This collaboration, co-led by Vanessa Gruben, Angela Cameron, and Cattapan is an initiative to expand knowledge about the state of surrogacy (and other reproductive technologies) in the Canadian context, and to inform law and policy based on the knowledge produced. This work has (so far) resulted in a co-edited collection published with Irwin Law in November 2018, in addition to public events, workshops, blog posts, and consultations with government. (This work is funded by the Social Sciences and Humanities Research Council of Canada, with generous support from the Centre for Health Law, Policy and Ethics, and the Shirley Greenberg Chair in Women and the Legal Profession).
Across Canada, legislation about the sale of tissues varies widely. While Quebec, Ontario and Alberta restrict the sale of plasma, most other jurisdictions have legislation that exempts blood and blood products—as well as reproductive tissues—from provisions on sale. With the recent establishment of for-profit plasma banks in Saskatoon and Moncton, as well as calls to rescind federal prohibitions on the sale of sperm and eggs–new concerns about the expanding market in human tissues have emerged.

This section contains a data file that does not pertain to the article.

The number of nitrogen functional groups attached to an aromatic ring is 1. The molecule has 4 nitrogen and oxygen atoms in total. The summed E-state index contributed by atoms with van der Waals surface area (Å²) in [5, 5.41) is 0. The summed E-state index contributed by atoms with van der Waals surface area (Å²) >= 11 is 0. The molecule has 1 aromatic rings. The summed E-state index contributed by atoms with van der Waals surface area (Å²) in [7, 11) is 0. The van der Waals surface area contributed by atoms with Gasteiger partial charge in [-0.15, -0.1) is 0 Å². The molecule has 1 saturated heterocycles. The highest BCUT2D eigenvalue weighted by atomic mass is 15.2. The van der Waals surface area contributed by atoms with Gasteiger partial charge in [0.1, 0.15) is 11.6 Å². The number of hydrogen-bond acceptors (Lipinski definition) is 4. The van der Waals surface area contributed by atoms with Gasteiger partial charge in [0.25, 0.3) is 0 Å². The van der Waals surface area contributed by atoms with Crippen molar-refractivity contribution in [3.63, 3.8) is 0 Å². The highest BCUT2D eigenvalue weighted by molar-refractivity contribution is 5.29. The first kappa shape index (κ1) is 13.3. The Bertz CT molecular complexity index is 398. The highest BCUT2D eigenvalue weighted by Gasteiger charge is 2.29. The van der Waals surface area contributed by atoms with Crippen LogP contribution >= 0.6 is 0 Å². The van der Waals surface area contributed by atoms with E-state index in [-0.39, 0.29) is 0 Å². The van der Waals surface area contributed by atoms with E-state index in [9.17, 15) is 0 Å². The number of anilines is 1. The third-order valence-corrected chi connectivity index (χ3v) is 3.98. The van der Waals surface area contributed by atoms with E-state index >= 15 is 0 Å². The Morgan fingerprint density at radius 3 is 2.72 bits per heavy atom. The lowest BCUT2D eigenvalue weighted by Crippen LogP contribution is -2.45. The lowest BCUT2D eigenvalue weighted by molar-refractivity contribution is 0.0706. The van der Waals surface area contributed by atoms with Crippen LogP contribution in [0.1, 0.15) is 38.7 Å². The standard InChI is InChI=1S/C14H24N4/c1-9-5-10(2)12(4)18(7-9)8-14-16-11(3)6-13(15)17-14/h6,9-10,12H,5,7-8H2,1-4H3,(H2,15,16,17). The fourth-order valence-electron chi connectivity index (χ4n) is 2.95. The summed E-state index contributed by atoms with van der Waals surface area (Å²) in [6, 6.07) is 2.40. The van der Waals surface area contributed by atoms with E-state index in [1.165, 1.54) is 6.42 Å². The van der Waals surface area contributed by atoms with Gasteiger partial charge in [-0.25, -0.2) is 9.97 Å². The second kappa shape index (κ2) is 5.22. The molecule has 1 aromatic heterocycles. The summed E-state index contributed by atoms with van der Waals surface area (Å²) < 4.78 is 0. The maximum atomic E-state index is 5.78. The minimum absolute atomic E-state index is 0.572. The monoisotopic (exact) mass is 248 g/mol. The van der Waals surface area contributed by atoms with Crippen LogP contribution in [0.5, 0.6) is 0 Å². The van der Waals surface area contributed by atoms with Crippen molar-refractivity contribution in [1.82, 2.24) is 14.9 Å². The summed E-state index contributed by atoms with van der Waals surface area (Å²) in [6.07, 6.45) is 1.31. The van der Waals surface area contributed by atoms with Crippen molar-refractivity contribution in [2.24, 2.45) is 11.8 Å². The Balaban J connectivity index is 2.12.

This project–funded by the James Kreppner Award from Canadian Blood Services— interrogates the origins of tissue exemptions in Canada, identifying the discourses and arguments that led to their passage in provincial and territorial legislatures. Through a study of relevant legislation, legislative debates, minutes of relevant Uniform Law Conferences, media reports, and existing scholarship, it provides a comparative, analysis of the impetus for the varied tissues exemptions. In doing so, it reveals the historic intent of these exemptions, their contemporary status, and their relevance to current concerns about commercialization, including recommendations for potential harmonization and reform. (with Barbara von Tigerstrom, Erin Nelson, and Rosanne Dawson)
ENGENDERING PUBLIC ENGAGEMENT
The 1970 report of the Royal Commission on the Status of Women provided clear evidence of public engagement–reaching out to women across the country about their experiences, and ensuring that their positions were meaningfully heard in subsequent policy making. This project, led by Barbara Cameron (funded by the Social Sciences and Humanities Research Council of Canada) in collaboration with a number of feminist scholars, activists, and organizations, builds on that legacy by asking what the meaningful public engagement can and should look like for women in contemporary Canada.
The recent focus of this work has been on public engagement exercises on “ground up policymaking” with women from underrepresented groups in the Halifax region. (with Alexandra Dobrowolsky, Tammy Findlay, and April Mandrona)